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Look, But Don't Touch · Original Short Story ·
Organised by RogerDodger
Word limit 2000–8000
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Nature's Way
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#1 ·
I have kind of the same:

Problem with this one as with the dragon one. I like the setting and the characters, but I'm not quite sure what's going on with the story itself. Maybe if I had a better idea of what Sheeleel wants at the beginning, it would help guide me through to the ending, but as it is, I'm left uncertain about the whole thing. Is it all an allegory for religion, or is it magic versus science? Again, I'm not sure.

#2 ·
· · >>Baal Bunny >>Baal Bunny
I agree that this reads a bit oddly -- a concept struggling to wiggle its way into a narrative. The characters are interesting, the setting is well-portrayed, and the story's structure is pretty much there... strikes me as the kind of story I might write, which means that I'm of no help to suggest specific improvements (limits of imagination, yay!).

For technical flubs, I only glimpsed a missing possessive; not sure if "nature's way" was a thing that was supposed to be capitalized outside of dad's words.

Is Sheeleel insane after all? Or is there more than is dreamt of in their philosophy? That is the line of questioning that holds this together.
#3 ·
· · >>Baal Bunny >>Baal Bunny
Really interesting choice for a main character! I had difficulty slipping into Sheeleel's point of view initially, mainly because I couldn't picture what exactly she was. From the first few paragraphs, the descriptive words I got were "wings" and "beak," and then later "blue fluff," so with hindsight it's obvious she's a bird, but it was kinda tough to tell at first. It was even more difficult when you consider the other character in this first scene is a mushroom, and I, not being a shroomologist, had no idea what an annulus was.

BUT, all that said, I think the elements themselves still work well to serve the narrative in an interesting way. I would have liked to see them presented in a more straightfoward way at first, is all. Birds contemplating death--such a cool vibe! Thank you for sharing.
#4 ·
· · >>Baal Bunny >>Baal Bunny
For minific rounds, it's easy enough to remember what I wanted to say when I get to the end, but not so for these longer ones, so I'll have to record my thoughts more or less as they occur to me.

Given how blue jays get other birds to raise their young for them, I'm surprised the main character's father is one. How would she know who her father was? I'd expect her to think some other species is her dad, but if they're intelligent enough to think and speak, do they know that? And if so, how do those other birds perceive being tricked into raising a blue jay? Or do these intelligent versions not do that?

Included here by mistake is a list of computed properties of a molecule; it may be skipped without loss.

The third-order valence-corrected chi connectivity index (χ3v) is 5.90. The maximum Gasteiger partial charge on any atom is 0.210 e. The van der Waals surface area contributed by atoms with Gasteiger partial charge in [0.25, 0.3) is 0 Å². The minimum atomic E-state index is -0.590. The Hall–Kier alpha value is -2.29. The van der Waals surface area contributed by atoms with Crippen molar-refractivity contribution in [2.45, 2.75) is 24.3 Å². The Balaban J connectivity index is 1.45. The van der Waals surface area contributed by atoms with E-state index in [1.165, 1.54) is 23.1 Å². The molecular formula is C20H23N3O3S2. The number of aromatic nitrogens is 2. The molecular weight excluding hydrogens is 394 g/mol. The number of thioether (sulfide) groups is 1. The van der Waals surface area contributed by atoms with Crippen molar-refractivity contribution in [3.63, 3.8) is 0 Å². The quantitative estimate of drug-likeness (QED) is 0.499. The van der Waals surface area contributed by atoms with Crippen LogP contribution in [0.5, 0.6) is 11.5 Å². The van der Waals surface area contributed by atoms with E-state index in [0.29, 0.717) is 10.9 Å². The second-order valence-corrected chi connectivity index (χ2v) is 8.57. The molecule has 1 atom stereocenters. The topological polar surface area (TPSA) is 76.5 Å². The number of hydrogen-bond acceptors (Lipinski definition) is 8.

Likewise, the mention of non-talking bugs raises some questions. Is she saying "non-talking" just to differentiate them from the birds, which do talk? Or does this mean there are some bugs that do talk? As a predator, she'd have to make some pretty split-second judgments on which ones to eat.

"How've you been doing lately?" The voice spoke again

Not sure if you meant that to be a speech tag.

standing on a little rocky ledge just outside the splash zone of the outcrop she was standing on

Kind of soon to use the same phrase again.

'nature's way'

Given what she said earlier, I'm surprised she doesn't capitalize this.

We've none of us ever even been outside this forest

So this is a universe where none of the birds migrate? There's kind of a lot you're changing from what would be initially implied at having them be birds in general and Sheel being a blue jay specifically, that isn't obvious, and I don't know that any of those changes are essential. That makes me ask why you have them or why you didn't pick something where they'd flow naturally from it.

Ensper scent

Missed an apostrophe.

Her wings feeling like they were about to pop from their sockets.

I think you probably meant "felt." As it is, participial elements make for really strange sentence fragments.

Overall, I really like the characterization here, and it was a cool interpretation of that art. I feel like I'm only getting about half the story, though. There are a lot of things that get glossed over. Sheeleel and Ensper sure seem to have a history going a long way back, but there's nothing in story to give any detail about it except her seeming to be familiar with him and swooning over him. But the way he relates to her makes it sound like they'd at least been friends for a while, yet I don't get any of that from her side. Neither one reacts that much to them being engaged, and maybe that's because it's not that big a deal in this world, but I'm guessing there. Then she jumps from him being a fiance to a husband.

I think at the end she's promising never to talk about her uncle and Ensper again? I was never sure whether any of the other birds would even be capable of hearing the mushrooms (or, for that matter, whether it was a delusion), but it seems like once Ensper's parents learn of his death, things will go even worse for her. She might be able to use the possibility of speaking to their dead son enable her to get them to try talking to him, but it seems like she would have already tried that before with her father and uncle, so I don't know.

What's here is engaging and well-characterized, but it feels like it needs to explore a fair amount more to give it all enough context.
#5 ·

Thanks, folks!

I've already done some rewriting based on the comments here and plan on sending the revised version out to my online writing group Wednesday to see that they think.